Etymology
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allowance (n.)

late 14c., "praise" (a sense now obsolete), from Old French aloance "sanction, granting, allocation," from aloer "allot, apportion, assign" (see allow). As with allow, the English word involves senses of two different French words.

Meaning "sanction, approval, tolerance" is from 1550s. Sense of "a sum allotted to meet expenses" is from c. 1400. In accounts, meaning "a sum placed to one's credit" is attested from 1520s. Mechanical meaning "permissible deviation from a standard" is from 1903. To make allowances is literally to add or deduct a sum from someone's account for some special circumstance; figurative use of the phrase is attested from 1670s.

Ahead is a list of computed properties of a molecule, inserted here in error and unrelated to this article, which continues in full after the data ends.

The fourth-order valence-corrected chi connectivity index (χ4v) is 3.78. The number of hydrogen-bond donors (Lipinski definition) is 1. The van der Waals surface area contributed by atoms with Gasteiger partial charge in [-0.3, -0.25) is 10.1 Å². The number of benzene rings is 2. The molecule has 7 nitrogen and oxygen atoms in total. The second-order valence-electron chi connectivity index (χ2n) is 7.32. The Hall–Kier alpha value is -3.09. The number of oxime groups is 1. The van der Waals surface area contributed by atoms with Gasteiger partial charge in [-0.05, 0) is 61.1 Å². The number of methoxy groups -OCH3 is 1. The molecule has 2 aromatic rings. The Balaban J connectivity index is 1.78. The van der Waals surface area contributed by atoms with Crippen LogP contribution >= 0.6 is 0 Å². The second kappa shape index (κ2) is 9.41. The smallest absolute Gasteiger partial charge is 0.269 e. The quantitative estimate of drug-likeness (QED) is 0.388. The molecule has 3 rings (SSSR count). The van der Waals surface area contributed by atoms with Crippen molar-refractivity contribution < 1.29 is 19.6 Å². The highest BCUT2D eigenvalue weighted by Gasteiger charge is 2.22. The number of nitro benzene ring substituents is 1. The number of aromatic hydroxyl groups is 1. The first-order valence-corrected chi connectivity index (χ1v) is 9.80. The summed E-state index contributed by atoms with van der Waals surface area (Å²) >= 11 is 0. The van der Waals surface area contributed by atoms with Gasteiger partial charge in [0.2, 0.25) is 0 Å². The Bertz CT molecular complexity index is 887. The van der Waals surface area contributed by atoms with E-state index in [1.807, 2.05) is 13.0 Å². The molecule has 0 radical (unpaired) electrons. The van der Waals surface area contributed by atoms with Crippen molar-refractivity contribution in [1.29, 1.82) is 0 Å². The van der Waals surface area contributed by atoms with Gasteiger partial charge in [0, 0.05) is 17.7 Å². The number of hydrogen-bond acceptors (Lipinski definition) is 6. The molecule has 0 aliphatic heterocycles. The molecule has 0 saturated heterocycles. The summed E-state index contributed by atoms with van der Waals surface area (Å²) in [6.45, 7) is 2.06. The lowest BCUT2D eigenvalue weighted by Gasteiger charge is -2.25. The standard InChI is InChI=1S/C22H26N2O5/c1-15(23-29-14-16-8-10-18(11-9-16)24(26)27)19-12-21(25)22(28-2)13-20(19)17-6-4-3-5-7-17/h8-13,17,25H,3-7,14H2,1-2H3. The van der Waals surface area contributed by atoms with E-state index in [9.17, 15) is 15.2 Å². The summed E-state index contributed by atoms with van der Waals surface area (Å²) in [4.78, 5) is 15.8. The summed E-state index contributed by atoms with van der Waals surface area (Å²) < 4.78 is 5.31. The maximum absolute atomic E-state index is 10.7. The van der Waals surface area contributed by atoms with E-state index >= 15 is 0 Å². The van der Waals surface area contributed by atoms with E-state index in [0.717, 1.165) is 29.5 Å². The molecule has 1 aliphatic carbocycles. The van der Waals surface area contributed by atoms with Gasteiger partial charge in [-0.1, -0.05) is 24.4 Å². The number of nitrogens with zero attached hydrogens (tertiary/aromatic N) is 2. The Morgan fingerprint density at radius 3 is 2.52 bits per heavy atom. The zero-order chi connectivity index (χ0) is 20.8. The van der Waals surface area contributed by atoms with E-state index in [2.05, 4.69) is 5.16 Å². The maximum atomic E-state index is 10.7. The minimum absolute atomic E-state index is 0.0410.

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Definitions of allowance
1
allowance (n.)
an amount allowed or granted (as during a given period);
my weekly allowance of two eggs
travel allowance
a child's allowance should not be too generous
allowance (n.)
a sum granted as reimbursement for expenses;
allowance (n.)
an amount added or deducted on the basis of qualifying circumstances;
an allowance for profit
Synonyms: adjustment
allowance (n.)
a permissible difference; allowing some freedom to move within limits;
Synonyms: leeway / margin / tolerance
allowance (n.)
a reserve fund created by a charge against profits in order to provide for changes in the value of a company's assets;
Synonyms: valuation reserve / valuation account / allowance account
allowance (n.)
the act of allowing;
He objected to the allowance of smoking in the dining room
2
allowance (v.)
put on a fixed allowance, as of food;
From wordnet.princeton.edu